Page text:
David Aaron, for example, exhibited two dinosaur fossils. According to the gallery’s Catherine Wood, the reaction was “phenomenal”. She told ATG: “From the moment we began un-crating the dinosaurs till the very last moment of the fair we had people asking questions and taking photos.”
The skeleton of the Jurassic-period Camptosaurus sold for £1m and the gallery also parted with an important inlaid gold torque.
The firm’s Salomon Aaron, who said he was “delighted” with the variety of visitors, added that US buyers were in evidence and “particularly motivated by the favourable exchange rate”.
Other seven-figure sales were made on the stand of Dr Jörn Günther Rare Books, where a pair of $2m medieval manuscripts went to a European collection. These were the Soissons Missal, a heavily decorated liturgical book, and the Arenberg Hours, a tiny Flemish book of hours.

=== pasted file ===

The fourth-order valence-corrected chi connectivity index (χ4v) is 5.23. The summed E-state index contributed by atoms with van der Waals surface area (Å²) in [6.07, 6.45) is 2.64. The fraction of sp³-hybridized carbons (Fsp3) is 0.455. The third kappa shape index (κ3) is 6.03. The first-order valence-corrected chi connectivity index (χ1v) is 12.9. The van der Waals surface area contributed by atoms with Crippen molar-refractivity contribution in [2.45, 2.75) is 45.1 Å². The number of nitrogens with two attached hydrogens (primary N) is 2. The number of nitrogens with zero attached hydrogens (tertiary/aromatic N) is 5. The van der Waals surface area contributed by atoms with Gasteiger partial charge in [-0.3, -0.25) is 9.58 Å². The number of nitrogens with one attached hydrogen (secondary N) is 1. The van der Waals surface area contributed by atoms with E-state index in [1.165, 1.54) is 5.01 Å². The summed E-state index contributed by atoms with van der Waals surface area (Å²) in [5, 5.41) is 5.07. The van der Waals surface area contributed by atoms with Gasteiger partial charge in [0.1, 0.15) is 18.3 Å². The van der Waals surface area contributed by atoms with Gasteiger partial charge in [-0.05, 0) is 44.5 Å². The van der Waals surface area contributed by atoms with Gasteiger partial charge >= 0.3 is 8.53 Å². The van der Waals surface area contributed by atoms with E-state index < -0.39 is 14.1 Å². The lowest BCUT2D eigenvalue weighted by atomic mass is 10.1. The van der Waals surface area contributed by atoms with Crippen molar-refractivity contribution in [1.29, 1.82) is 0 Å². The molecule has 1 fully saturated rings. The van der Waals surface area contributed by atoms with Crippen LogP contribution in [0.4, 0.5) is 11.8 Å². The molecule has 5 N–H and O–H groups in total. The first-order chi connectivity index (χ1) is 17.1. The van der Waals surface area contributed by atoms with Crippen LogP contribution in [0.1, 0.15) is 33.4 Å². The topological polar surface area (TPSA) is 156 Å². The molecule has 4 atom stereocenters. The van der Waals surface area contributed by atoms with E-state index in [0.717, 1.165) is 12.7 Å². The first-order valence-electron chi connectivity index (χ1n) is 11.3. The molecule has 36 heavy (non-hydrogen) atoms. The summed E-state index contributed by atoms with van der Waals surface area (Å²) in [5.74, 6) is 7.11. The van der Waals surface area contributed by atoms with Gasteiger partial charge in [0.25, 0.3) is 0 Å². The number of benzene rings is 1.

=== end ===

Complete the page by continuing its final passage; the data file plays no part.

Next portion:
Waddington Custot found a new European home for a painting by Serge Poliakoff (1900-69) for £1.5m.
Among the six-figure results was a pastel and gouache on brown paper by Claudio Bravo (1936-2011), which sold with an asking price of £150,000 from Stephen Ongpin Fine Art.
ArtAncient turned heads by sidestepping the fair’s 2000 dateline and bringing in a Costa Rican corrugated iron doghouse from 2019 – which had been pierced by a falling meteorite. Specialising in works from ‘the formation of the Solar System to the Roman period’, the gallery sold a Roman marble torso of a youth, priced at £220,000, and a large cross-section of the main mass of the Imilac meteorite, priced at £165,000.